It may be difficult, in the optimism at the start of a construction project, to consider what you are going to do if things go wrong. Often the first time parties even look at the dispute resolution clause is when the relationship has deteriorated beyond repair.
It is impossible to eliminate construction disputes. It is however possible to mitigate the costs, diversion of management time and other negative effects which disputes will have on your business.
What is appropriate dispute resolution?
There is no "one size fits all" approach and there are many forms of dispute resolution. Here, we consider the four common methods that rely on a third party decision maker: litigation, arbitration, expert determination and adjudication. There are also other options including facilitated settlement methods such as mediation and conciliation.
In the UK, the Housing Grants, Construction and Regeneration Act 1996 allows parties to most construction contracts to refer any dispute to adjudication at any time. Otherwise, parties are free to agree almost any form of dispute resolution they want.
How long can dispute resolution take?
Speed is adjudication's trump card. A typical adjudication takes 28 to 42 days. Another positive is that the courts will allow the successful party to expedite the summary judgment procedure to obtain judgment in less than a month. Expert determination is typically fairly quick (similar to adjudication) but this depends entirely on the parties' agreement. However, the speed of these procedures does leave them open to ambush tactics and errors.
Both arbitration and litigation can be more time consuming. While both procedures can be flexible, depending on the nature of the dispute and the agreement between the parties, a typical court action or arbitration takes nine months to two years and sometimes longer. If one party can gain a tactical advantage by delaying the process, they probably will.
Am I bound by the decision and what if I don't like it?
Arbitration, court proceedings and expert determination all produce binding decisions. Unless the agreement provides otherwise, an expert's decision is very difficult to challenge (even if it is wrong!). This can be an advantage and a disadvantage. Both arbitration and court proceedings are subject to limited rights of appeal. In arbitration, the parties' contract may limit these rights. An adjudicator's decision is generally only temporarily binding until a court or arbitrator finally resolves the dispute. However, in most cases the adjudicator's decision is not challenged. If certainty is required, then you may want to consider placing a limit on the time period for disputing the adjudicator's decision.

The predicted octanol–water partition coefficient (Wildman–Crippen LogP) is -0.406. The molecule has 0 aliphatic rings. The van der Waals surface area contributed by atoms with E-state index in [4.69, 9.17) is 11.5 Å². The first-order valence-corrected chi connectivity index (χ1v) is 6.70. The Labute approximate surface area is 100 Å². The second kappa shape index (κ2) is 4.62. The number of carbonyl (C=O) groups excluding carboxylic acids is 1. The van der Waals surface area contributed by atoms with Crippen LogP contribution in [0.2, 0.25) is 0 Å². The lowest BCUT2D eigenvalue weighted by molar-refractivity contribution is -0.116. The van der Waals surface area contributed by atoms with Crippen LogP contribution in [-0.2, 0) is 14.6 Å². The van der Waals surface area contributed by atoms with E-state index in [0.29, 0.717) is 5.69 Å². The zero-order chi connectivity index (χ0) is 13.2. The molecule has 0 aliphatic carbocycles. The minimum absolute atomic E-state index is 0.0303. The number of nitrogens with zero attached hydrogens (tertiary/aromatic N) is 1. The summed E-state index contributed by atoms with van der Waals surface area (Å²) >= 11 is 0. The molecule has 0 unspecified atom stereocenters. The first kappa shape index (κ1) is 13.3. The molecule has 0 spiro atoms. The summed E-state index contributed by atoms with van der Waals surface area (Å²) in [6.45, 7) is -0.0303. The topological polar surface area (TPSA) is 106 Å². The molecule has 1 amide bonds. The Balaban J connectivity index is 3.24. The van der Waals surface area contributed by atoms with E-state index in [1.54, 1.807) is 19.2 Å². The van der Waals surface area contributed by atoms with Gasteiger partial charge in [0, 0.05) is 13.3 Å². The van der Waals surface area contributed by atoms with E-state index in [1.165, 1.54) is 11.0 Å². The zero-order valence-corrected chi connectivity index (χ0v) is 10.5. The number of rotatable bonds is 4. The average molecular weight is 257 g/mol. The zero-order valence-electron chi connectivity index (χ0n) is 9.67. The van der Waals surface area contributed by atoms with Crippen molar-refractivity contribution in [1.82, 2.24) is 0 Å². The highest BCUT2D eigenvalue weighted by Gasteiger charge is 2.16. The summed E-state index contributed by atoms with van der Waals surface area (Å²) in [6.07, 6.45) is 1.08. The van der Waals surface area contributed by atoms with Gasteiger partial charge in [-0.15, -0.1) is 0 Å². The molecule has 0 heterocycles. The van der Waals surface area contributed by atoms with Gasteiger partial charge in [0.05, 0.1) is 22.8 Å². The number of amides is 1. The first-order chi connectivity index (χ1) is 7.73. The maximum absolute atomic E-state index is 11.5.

How much will it cost?
Adjudications are generally a lot less expensive than litigation or arbitration. However, this may not be the case for high value, complex disputes which cannot be resolved within 42 days. The costs of expert determination depend on the procedure agreed by the parties and the complexity of the dispute.
What if my dispute is technical?
Construction disputes are often extremely technical and the parties do not want to spend time 'educating' a judge. Fortunately, the Technology and Construction Court has a number of highly experienced judges. Also, bodies such as the Royal Institute of British Architects, Royal Institution of Chartered Surveyors, Technology and Construction Solicitors Association and Technology and Construction Bar Association can select an appropriate arbitrator, adjudicator or expert if the parties cannot agree on one. In most cases, they can draw on the expertise of others if necessary.
What if the losing party does not comply with the decision?
The English courts will enforce all four procedures. Where there is an international aspect to a contract, such as where one of the parties is incorporated overseas, arbitration might be the best option. For example, the New York Convention (acceded to by 144 countries across the world) means an arbitration award made in a New York Convention state is easier to enforce internationally than an English High Court judgment.
Will my dispute be kept confidential?
Court litigation is public which means that third parties, including the media, can access documents contained on the court file. By contrast, arbitration is private (unless there is an appeal to court) and can easily be subject to stringent confidentiality requirements. Adjudication and expert determination are a halfway house. If the parties comply with the decision then it will remain private and confidential. However, if one party needs to apply to the courts to enforce the decision then those court proceedings will become public and so will the decision.
Important matters to bear in mind
Whichever method of dispute resolution you choose, the dispute resolution clause should be clearly and precisely drafted to meet the parties' needs. It should also be explicit as to the options or mechanisms available to the parties. Arguments between the parties as to the proper forum and jurisdiction for a dispute only serve to add cost and time to its resolution. Clear and careful drafting is paramount.
The final note echoes the first - think about what you want your dispute resolution clause to achieve and the choices available to you in advance and not in the heat of battle!